Captains of Industry often get a bad press. Their public image is as an exceptionally wealthy older man sitting in a glass tower, possibly stroking a white cat and waiting for the day the James Bond of regulation finally arrives.
As the wheel of sustainability turns, many may be starting to realise that mandatory meaningful reporting is approaching at an increasing speed.
However, if they look around at schemes such as GRI, AA1000 and SA8000 they discover well established standards which others have helped to build. Where can they leave their mark and show they truly do care?
One answer is the Business and Biodiversity Offset Program (BBOP), which has just completed Phase I and is now looking for a broad range of industries to get involved in Phase II.
What’s Biodiversity Offsetting All About?
Offsetting is all about achieving a neutral position where the scales of consumption and availability are equally balanced.
Thus carbon offsetting revolves around creating carbon sinks to absorb GHG emissions produced, and water offsetting tends towards balancing out water use with schemes to increase supplies in the third world.
Usually the common thread is that the offset appears to be a sop to the guilty conscience, displacing damaging activity from where it happens to some other place in the world.
BBOP eschews this trend, specifically requiring that the offset happens in situ and with a measurable result that “no net loss and preferably a net gain of biodiversity” has taken place.
Furthermore it embraces not just the natural ecology of a locale but also the human ecology, specifying that any impact upon the lifestyles of indigenous people in the area must also be accounted for.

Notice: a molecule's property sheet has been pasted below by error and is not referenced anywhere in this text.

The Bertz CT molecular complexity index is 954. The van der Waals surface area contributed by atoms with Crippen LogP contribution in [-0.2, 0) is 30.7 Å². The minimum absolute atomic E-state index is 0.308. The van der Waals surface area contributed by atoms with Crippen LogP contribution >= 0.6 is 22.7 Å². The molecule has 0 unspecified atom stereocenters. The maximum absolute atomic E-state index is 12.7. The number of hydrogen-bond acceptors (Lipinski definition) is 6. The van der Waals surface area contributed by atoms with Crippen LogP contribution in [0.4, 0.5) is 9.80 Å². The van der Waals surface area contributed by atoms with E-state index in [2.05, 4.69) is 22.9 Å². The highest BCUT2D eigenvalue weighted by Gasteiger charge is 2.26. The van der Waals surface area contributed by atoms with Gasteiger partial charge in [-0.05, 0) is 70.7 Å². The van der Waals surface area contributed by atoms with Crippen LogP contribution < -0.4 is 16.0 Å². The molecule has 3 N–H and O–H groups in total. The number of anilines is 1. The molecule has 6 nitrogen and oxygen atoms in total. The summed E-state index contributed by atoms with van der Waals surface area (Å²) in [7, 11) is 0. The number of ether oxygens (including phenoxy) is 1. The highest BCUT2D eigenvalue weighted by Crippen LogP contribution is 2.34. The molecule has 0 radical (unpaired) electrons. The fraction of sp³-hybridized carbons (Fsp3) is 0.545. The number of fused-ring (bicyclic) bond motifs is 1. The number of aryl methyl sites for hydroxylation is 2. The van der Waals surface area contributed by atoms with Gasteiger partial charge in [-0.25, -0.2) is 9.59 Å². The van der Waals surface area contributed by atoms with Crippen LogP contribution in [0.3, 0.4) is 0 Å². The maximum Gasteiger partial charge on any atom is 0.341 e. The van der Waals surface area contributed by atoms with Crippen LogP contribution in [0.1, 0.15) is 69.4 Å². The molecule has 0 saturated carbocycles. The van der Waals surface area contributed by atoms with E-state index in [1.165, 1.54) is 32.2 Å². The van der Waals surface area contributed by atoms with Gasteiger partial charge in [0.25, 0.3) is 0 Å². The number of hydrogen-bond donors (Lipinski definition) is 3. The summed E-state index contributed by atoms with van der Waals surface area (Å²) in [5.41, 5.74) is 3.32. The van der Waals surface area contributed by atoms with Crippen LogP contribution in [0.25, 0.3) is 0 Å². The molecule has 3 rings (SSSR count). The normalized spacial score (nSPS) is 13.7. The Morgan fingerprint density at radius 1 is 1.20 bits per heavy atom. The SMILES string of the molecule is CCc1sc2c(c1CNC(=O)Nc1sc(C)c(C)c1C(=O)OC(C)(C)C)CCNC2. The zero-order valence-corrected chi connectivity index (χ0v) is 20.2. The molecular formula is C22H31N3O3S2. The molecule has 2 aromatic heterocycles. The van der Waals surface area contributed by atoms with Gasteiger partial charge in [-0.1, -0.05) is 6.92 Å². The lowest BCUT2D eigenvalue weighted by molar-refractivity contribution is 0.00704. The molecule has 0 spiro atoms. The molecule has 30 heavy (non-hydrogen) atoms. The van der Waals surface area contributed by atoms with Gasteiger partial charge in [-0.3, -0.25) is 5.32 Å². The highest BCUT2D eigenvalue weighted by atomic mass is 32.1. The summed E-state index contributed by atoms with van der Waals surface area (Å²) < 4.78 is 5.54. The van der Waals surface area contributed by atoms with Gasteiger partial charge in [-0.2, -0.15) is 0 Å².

What Business Tools Have Been Produced?
Central to the output of Phase I is a statement of Ten Principles which are supported by all the members of the BBOP Advisory Committee. These address issues of:
- natural ecology: ensuring that biodiversity is preserved and conservation enhanced
- human ecology: ensuring that all stakeholders are participants and beneficiaries in the project and its outcomes
- implementation: recognising that measurable outcomes and transparent processes embrace both local and scientific knowledge
These are further underpinned by a variety of resource papers, appendices and case studies.
Who Is Involved In BBOP?
BBOP is now embarking upon Phase II, which is due to run to 2011. One of the significant challenges it faces in this time is expanding its base of industries involved in the Advisory Committee.
It also embraces government organisations from North America, Africa, Australasia and Europe as well as the United Nations Development Programme.
Why Get Involved With BBOP?
At present all commercial business, manufacturing and production industries are totally unrepresented within BBOP.
This is important because there are definite parallels between the measurable outcomes of BBOP and the protocols of GRI G3.
In particular BBOP covers the GRI environmental protocols EN12, EN13 and EN14 (about mitigating impact upon biodiversity) and the human rights protocol HR9 and society protocol SO1 (about impact on local communities).
Having a means of measuring and reporting these protocols which understands the needs of your industry is obviously of vital importance.
This is doubly true if your business is aiming for A or A+ GRI application level, where several of these protocols are mandatory.
Involvement leading to results
Getting involved with BBOP seems like a perfect opportunity to ensure the quirks of measuring your business’ impacts upon biodiversity and communities are taken fully into account.
After all, Anglo American, Rio Tinto and Royal Dutch Shell are among the handful of extractive industries to have filed A+ GRI reports this year.
They’ve surely benefited from their involvement with BBOP, especially given that the guidance to date reflects some of the issues they’ve been most heavily criticised for in the past.
The door is open : you’d need a pretty good excuse not walk through it.
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